The Sachsenring is a key point on the MotoGP calendar. For the Moto2 and Moto3 riders, it is the last race before the summer break, while the MotoGP men have one more race, at Laguna Seca, before heading off for an all too brief summer hiatus. A good result in Moto2 and Moto3 is crucial, as it determines the momentum you carry into the summer: you either spend the next five weeks brooding over what could have been, or on a high and wishing the next race was the next weekend. Momentum is not quite such an issue for the MotoGP riders, but a bad result puts them on the back foot ahead of Laguna Seca, and their own summer break. As it is often also contract time, especially in MotoGP, the pressure is on to perform and secure a seat for next season. Good results and championship points are vital, as this race can help determine the course of the remainder of the season.
The significance of the Sachsenring was visible in all three races on Sunday, for wildly different reasons and with wildly differing outcomes. In Moto3, the top 3 riders merely underline once again that they are a cut above the rest - or at least the rest of those who are also riding a KTM. In Moto2, Pol Espargaro gained important momentum in his title challenge, but failed to drive home his advantage, swinging the balance of power slowly back his way, but not as fast or as powerfully as he had hoped, while Scott Redding struggled badly, salvaging points only thanks to Espargaro's finish. As for MotoGP, the absence of the two championship leaders has blown the title race wide open again, allowing Marc Marquez to take the lead, and both Cal Crutchlow and Valentino Rossi got closer to being back in contention again.
With just over a week to go to the start of the 2013 MotoGP season, it's time to take another trip down memory lane and get ourselves excited about this season's racing. Today, shots from MotoMatters.com star shooter Scott Jones taken at Jerez. Remember also to check out the special offers Scott has on signed photos, including riders such as Casey Stoner, Cal Crutchlow and Nicky Hayden. Not long to go now...
Coming into the last lap of 2012 Czech Republic Grand Prix many fans fell back in love with MotoGP series. It does not happen very often, but victory at Brno was still to be decided with just a single lap to go. Spaniards Dani Pedrosa and Jorge Lorenzo were pushing each other using not just every MotoGP riding trick they had, but also everything they learnt since the pair were still young and wild 125 class riders.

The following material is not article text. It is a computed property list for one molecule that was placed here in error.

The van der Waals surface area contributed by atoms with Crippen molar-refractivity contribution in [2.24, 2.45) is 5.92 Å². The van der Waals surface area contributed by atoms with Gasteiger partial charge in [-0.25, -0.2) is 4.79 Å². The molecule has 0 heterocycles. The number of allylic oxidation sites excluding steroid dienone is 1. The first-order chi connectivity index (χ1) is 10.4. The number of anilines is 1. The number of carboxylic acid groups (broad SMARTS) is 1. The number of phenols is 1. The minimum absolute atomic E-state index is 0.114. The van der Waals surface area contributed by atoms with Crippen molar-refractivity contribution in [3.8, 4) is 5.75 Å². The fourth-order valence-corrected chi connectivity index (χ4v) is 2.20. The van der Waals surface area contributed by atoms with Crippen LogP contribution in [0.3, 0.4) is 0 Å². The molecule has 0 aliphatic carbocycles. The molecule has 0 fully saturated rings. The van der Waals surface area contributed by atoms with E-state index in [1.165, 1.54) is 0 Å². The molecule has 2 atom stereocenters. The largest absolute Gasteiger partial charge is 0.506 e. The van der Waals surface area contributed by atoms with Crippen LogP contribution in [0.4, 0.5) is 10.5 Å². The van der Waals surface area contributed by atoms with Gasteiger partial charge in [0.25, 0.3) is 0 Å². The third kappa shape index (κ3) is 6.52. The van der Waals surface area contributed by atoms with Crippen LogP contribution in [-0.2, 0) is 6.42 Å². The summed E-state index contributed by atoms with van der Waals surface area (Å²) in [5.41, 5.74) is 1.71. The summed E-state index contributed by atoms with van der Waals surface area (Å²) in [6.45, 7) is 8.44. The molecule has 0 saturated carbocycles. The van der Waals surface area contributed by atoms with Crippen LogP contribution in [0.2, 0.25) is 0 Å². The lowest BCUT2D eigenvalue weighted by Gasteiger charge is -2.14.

If you are a true road racing enthusiast and love the action on the track, whatever the national flag a race winner may be carrying on the lap of honor, I am sure you really enjoined the battle at Brno between Pedrosa and Lorenzo. After all, if watching a MotoGP bike and rider perform at their maximum is a pleasure on its own, watching two fighting for victory on the last lap definitely brings some glorious memories back, including Roberts-Spencer, Gardner-Lawson, Rainey-Schwantz, Doohan-Crivillé or Rossi-Biaggi as some of the toughest encounters on the track.
The battle between Pedrosa and Lorenzo at Brno was great racing but, with the unfortunate absence of Casey Stoner and the Aussie’s plans to retire at the end of 2012 season, this battle left the pinnacle of road racing in the hands of Spanish riders too, as has been happening with Moto2, 125 or Moto3 series in the last few years.
Though it is hard to see Assen without remembering the old a painful reminder of the old six kilometre long layout, we’ll still be glad to watch the Moto3 bikes racing for first time at Dutch TT this weekend. Especially if you are still thrilled by the action seen at Silverstone a couple of weeks ago -with up to eleven riders fighting for a place on the rostrum-, you just can’t wait to watch a new chapter of these young lions racing and writing Moto3 history in its debut season.